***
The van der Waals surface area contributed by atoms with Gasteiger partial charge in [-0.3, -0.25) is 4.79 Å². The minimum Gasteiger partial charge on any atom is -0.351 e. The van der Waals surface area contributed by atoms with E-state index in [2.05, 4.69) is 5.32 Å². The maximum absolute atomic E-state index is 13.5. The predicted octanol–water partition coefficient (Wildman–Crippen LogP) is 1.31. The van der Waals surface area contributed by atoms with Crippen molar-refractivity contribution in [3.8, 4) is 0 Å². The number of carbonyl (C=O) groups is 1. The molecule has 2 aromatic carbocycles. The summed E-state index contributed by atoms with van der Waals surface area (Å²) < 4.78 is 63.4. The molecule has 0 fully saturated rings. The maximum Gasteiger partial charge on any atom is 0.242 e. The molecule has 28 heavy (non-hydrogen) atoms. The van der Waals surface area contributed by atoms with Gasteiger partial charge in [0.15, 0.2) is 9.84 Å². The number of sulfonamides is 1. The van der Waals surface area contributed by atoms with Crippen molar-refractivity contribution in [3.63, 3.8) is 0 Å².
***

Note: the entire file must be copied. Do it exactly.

The van der Waals surface area contributed by atoms with Gasteiger partial charge in [-0.3, -0.25) is 4.79 Å². The minimum Gasteiger partial charge on any atom is -0.351 e. The van der Waals surface area contributed by atoms with E-state index in [2.05, 4.69) is 5.32 Å². The maximum absolute atomic E-state index is 13.5. The predicted octanol–water partition coefficient (Wildman–Crippen LogP) is 1.31. The van der Waals surface area contributed by atoms with Crippen molar-refractivity contribution in [3.8, 4) is 0 Å². The number of carbonyl (C=O) groups is 1. The molecule has 2 aromatic carbocycles. The summed E-state index contributed by atoms with van der Waals surface area (Å²) < 4.78 is 63.4. The molecule has 0 fully saturated rings. The maximum Gasteiger partial charge on any atom is 0.242 e. The molecule has 28 heavy (non-hydrogen) atoms. The van der Waals surface area contributed by atoms with Gasteiger partial charge in [0.15, 0.2) is 9.84 Å². The number of sulfonamides is 1. The van der Waals surface area contributed by atoms with Crippen molar-refractivity contribution in [3.63, 3.8) is 0 Å².